Concert note: Toronto audiences can catch Rufus Wainwright’s acclaimed recreation of Judy Garland’s 1961 Carnegie Hall show “Rufus Does Judy” June 23 and 24 at the Hearn Generating Station as part of this year’s Luminato Festival.
Concert note: On June 18 another Luminato performance at the Hearn features soloists of the Toronto Symphony Orchestra with concertmaster Jonathan Crow and narrator Derek Boyes in Stravinsky’s L’Histoire du Soldat. Naxos recently released a new recording of that work, Stavinsky – The Soldier’s Tale (Complete) featuring the Virginia Arts Festival Chamber Players with violinist Tianwa Yang, narrator Fred Child and actors Jared McGuire (The Soldier) and Jeff Biehl (The Devil) under the direction of JoAnn Falletta (8.573537).
I have always liked this pocket drama – an hour-long Faustian story of a young man who sells his soul – or in this case his violin – to the devil and in so doing loses the things and people he loves. Composed in 1917 while Stravinsky was living in Switzerland during the First World War, it is scored for a modest orchestra of seven players reflecting the ravaged ranks of musicians who survived that conflict. Of principal interest is the violin, so dear to the soldier – its themes will reappear in Stravinsky’s Violin Concerto some 14 years later. It is a different take on the story because it is not the soldier’s greed which leads him to his fateful error. He is actually perfectly content with his modest life and his fiddle but is tricked by the devil into making the trade. Although granted fortune through the book he trades for, which foretells the future, it was never his idea and he is never comfortable in the role. Eventually he finds a way to beat the devil – by letting him win at cards – and regain his life. Spoiler Alert: all does not end well when you play with the devil and in a scene reminiscent of Orpheus’ glance back at Eurydice, the devil regains the upper hand and the violin.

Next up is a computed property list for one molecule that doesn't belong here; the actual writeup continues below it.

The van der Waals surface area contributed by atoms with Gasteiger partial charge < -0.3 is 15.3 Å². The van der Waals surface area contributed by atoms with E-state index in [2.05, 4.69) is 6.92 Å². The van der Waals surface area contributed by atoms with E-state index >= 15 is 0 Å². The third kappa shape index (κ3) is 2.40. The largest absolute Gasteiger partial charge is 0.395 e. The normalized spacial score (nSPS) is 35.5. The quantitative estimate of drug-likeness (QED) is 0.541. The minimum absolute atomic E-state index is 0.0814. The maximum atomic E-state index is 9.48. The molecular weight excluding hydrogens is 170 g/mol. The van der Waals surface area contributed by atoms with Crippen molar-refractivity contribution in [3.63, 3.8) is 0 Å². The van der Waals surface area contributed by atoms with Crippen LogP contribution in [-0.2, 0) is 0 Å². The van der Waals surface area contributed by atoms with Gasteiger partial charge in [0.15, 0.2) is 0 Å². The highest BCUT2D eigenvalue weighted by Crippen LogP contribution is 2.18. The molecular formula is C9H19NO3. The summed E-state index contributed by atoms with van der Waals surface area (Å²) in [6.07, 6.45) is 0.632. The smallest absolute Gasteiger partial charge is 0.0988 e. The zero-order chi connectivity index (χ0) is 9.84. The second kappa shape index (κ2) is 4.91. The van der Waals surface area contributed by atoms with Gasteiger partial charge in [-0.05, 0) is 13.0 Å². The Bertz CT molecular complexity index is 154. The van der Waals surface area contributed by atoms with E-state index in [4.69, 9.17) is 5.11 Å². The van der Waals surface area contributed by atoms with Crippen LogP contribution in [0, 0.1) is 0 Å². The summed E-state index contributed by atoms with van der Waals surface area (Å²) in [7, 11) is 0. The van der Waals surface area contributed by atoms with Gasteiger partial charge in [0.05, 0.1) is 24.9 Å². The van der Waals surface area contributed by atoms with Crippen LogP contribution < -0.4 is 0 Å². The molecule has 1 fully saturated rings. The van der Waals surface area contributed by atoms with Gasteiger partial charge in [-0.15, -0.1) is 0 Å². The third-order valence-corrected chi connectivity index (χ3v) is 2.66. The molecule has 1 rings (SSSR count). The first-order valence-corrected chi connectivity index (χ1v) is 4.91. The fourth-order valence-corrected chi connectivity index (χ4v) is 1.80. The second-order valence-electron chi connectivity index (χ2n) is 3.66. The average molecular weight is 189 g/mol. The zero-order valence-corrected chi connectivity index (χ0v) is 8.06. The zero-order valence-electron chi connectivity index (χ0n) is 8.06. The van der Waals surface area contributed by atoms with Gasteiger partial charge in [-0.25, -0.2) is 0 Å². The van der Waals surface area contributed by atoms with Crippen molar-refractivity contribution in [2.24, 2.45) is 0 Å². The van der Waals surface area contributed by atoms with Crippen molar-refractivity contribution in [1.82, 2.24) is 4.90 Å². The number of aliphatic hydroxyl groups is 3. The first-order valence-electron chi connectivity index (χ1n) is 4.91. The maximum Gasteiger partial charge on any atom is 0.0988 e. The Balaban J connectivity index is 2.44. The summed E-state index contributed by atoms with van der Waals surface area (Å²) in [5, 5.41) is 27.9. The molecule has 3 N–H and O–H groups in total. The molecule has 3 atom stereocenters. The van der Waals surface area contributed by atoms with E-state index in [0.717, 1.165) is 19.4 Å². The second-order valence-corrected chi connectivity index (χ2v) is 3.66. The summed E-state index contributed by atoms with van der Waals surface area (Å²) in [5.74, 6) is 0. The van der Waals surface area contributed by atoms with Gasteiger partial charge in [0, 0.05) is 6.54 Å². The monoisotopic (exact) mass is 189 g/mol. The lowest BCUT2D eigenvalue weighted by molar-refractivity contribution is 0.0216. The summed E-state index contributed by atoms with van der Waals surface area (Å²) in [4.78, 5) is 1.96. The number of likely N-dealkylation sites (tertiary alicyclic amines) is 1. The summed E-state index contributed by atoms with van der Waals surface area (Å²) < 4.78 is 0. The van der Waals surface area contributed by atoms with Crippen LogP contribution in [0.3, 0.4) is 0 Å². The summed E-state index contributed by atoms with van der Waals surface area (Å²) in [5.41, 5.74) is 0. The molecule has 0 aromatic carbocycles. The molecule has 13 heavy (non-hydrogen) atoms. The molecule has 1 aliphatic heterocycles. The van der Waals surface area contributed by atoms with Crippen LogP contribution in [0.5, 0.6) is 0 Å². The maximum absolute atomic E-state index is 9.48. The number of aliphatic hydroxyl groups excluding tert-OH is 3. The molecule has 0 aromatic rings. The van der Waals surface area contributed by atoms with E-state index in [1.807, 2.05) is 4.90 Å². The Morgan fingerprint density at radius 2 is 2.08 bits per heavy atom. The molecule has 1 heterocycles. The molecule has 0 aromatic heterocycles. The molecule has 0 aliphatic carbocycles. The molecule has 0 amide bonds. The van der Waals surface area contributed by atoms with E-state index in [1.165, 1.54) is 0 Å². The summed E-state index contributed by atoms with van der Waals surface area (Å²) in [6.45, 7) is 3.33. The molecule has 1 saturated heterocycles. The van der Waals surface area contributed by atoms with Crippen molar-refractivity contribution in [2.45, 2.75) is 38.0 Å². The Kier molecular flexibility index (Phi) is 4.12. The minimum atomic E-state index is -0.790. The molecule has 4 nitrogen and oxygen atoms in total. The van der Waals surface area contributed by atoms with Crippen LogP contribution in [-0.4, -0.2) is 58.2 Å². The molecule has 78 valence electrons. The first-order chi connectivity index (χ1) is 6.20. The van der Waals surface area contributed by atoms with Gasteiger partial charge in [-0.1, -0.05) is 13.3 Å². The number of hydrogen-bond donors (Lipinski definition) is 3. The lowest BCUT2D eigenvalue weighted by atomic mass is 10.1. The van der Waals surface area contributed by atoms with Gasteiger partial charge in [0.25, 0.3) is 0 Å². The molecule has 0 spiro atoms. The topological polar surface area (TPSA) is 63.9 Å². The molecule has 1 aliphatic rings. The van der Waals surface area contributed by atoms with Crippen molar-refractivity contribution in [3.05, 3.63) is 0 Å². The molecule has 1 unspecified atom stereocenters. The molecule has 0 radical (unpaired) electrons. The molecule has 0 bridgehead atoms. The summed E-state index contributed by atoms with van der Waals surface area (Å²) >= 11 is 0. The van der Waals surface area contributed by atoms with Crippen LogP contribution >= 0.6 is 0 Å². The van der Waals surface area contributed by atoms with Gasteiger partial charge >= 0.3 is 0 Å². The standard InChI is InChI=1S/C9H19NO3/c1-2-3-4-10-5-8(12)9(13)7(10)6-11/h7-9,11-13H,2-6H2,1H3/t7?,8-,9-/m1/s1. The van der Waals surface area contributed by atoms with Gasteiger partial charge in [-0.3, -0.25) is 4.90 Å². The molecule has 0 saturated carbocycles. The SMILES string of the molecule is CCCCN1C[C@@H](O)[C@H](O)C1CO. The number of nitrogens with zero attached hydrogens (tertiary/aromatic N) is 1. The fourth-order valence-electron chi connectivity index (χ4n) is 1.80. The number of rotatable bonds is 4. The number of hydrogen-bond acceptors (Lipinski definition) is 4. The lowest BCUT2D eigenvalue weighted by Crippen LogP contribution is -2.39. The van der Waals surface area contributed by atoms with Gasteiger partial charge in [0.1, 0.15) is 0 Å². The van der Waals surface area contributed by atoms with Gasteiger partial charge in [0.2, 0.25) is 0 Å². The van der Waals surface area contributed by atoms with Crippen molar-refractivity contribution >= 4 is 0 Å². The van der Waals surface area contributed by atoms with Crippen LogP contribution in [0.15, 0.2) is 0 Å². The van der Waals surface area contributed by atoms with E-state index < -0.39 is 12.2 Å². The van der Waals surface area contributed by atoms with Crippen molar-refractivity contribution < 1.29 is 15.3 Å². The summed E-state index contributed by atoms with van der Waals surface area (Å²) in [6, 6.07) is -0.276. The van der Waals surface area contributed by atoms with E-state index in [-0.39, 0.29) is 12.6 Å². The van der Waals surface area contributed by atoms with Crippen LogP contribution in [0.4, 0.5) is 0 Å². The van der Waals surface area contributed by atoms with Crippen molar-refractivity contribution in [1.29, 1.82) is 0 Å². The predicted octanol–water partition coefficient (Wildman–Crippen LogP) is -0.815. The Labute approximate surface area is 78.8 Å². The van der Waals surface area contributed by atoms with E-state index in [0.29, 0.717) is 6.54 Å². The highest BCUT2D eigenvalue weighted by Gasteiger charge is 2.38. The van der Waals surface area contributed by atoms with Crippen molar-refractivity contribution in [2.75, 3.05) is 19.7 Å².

The story is narrated effectively and Yang’s violin playing is flawless and convincing in this new performance. It is a welcome addition to my collection.
And a quick final note. The Story of Stravinsky’s Le Sacre du Printemps with Valery Gergiev (ArtHaus Music 109210) is a very effective documentary film by Peter Rump. Gergiev leads the Rotterdam Philharmonic Orchestra through a rehearsal during which he analyzes and explains his approach to the iconic work. This is intercut with commentary and piano examples by Gergiev and historic footage of Stravinsky, Pierre Boulez and Alexander Toradze. Gergiev makes a very strong case for his interpretation – rough and rhythmic, rather than romantic – and provides an insightful introduction that shows how this 100-year-old masterwork is still fresh and vibrant.
Shameless self-promotion II: I am hosting a fundraiser on behalf of New Music Concerts at “Coffee House 345” (aka Gallery 345 on Sorauren) on Wednesday June 15. I will be bringing my eclectic repertoire, 6- and 12-string guitars and a few musical friends along for the ride. Thanks to NMC’s board of directors there will be complimentary snacks and libations. For reservations call 416-961-9594.
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David Olds, DISCoveries Editor